Posted by: brendaintheboro | April 22, 2013

Lighthouses

This post is prompted by Saturdays visit to Souter Lighthouse.

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Can you see the two white towers. These are on the river Tyne and were known to our family ( and probably others) as the upper and lower lights. In the days of sailing ships, they would line themselves up so that that the two towers were directly in line . This would get them safely into the river mouth avoiding a rocky reef called the Black Middens.
When we arrived at Souter Lighthouse, we met Mike Ennis who is the volunteer engineer who maintains the various pieces of equipment.

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He was really interesting to talk to as he was a marine engineer and has had to learn how to cope with all the various types of machinery such as the lights and the foghorn.

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This is a plaque detailing that this was the first electrically powered light but there was a back up diesel engine. The original bulb was huge.

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However, the last bulbs were very small by comparison.

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The prisms were huge, taller  than me and some older children were standing inside one.

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The prism was mounted on a mechanism that allows it to move with the touch of a finger, so balanced is the equipment. Getting up to the light was up two flights of stairs, one really like a ladder.

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The tower is 70 feet tall I believe but stands on a cliff top of he same height.

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This is one of the views from the top.
The families of the lighthouse keepers lived in attached cottages and one replicates the victorian cottage. I was interested to see the quilts on the beds. One was a typical Durham strippy quilt.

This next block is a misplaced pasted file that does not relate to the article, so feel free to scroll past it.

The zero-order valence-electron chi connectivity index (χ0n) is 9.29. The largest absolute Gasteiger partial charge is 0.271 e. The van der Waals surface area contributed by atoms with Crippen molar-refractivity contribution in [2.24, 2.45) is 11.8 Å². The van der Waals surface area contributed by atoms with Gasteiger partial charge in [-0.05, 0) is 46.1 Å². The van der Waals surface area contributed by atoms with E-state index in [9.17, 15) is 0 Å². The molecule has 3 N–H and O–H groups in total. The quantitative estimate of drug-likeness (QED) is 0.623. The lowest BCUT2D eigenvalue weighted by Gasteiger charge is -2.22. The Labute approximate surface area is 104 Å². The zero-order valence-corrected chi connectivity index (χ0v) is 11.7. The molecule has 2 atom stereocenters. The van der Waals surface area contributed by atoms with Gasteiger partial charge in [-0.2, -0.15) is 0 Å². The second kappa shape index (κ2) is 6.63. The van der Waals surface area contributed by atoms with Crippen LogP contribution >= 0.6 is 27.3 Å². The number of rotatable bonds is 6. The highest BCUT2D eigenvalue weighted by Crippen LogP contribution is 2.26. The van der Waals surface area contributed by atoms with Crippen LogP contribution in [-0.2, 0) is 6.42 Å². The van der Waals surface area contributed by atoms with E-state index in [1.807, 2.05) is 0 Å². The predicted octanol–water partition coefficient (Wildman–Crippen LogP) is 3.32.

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I’m glad I don’t have to do all my washing with this.

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There was machinery salvaged from other redundant lighthouses and DS1 was really pleased to have the compressor system for the foghorn explained to him. I remember as a child, the haar would roll in and Souter could be heard with it’s long low booooom which lasted for 6 seconds.
Modern technology has done away for the need for this machinery and so volunteers keep our heritage alive. In June there will be a Requiem for Foghorns  played at Souter. Every foghorn had a different tone and duration which mafe them unique. Few work now but if you want to here one, be in Sunderland on a foggy day because theirs still sounds.
Thanks to the National Trust for it’s free entry and Frugal Queens blog for the info. We had a great day.

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Responses

  1. Interesting post…I love lighthouses…..have a good number of them down this neck of the woods…Portland Bill & the Needles are my two favourites..

    • Thanks Trevor, I hope to get up to Cape Wrath in June to see the lighthouse there


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